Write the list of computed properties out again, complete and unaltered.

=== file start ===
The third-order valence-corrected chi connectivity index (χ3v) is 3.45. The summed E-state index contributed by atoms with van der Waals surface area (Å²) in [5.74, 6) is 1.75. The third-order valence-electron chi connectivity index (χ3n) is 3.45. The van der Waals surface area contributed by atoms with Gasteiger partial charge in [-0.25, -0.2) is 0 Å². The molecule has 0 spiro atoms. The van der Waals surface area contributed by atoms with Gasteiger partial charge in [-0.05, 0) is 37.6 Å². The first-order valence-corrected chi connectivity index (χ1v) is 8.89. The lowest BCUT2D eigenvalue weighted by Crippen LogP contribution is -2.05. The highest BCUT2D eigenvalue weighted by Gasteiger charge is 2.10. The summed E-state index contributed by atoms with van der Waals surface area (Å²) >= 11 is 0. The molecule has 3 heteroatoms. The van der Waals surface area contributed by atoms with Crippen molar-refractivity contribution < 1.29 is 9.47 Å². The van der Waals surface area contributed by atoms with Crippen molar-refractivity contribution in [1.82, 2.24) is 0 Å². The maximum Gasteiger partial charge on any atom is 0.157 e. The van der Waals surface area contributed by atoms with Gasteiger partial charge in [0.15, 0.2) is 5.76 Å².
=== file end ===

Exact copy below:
The third-order valence-corrected chi connectivity index (χ3v) is 3.45. The summed E-state index contributed by atoms with van der Waals surface area (Å²) in [5.74, 6) is 1.75. The third-order valence-electron chi connectivity index (χ3n) is 3.45. The van der Waals surface area contributed by atoms with Gasteiger partial charge in [-0.25, -0.2) is 0 Å². The molecule has 0 spiro atoms. The van der Waals surface area contributed by atoms with Gasteiger partial charge in [-0.05, 0) is 37.6 Å². The first-order valence-corrected chi connectivity index (χ1v) is 8.89. The lowest BCUT2D eigenvalue weighted by Crippen LogP contribution is -2.05. The highest BCUT2D eigenvalue weighted by Gasteiger charge is 2.10. The summed E-state index contributed by atoms with van der Waals surface area (Å²) >= 11 is 0. The molecule has 3 heteroatoms. The van der Waals surface area contributed by atoms with Crippen molar-refractivity contribution < 1.29 is 9.47 Å². The van der Waals surface area contributed by atoms with Crippen molar-refractivity contribution in [1.82, 2.24) is 0 Å². The maximum Gasteiger partial charge on any atom is 0.157 e. The van der Waals surface area contributed by atoms with Gasteiger partial charge in [0.15, 0.2) is 5.76 Å².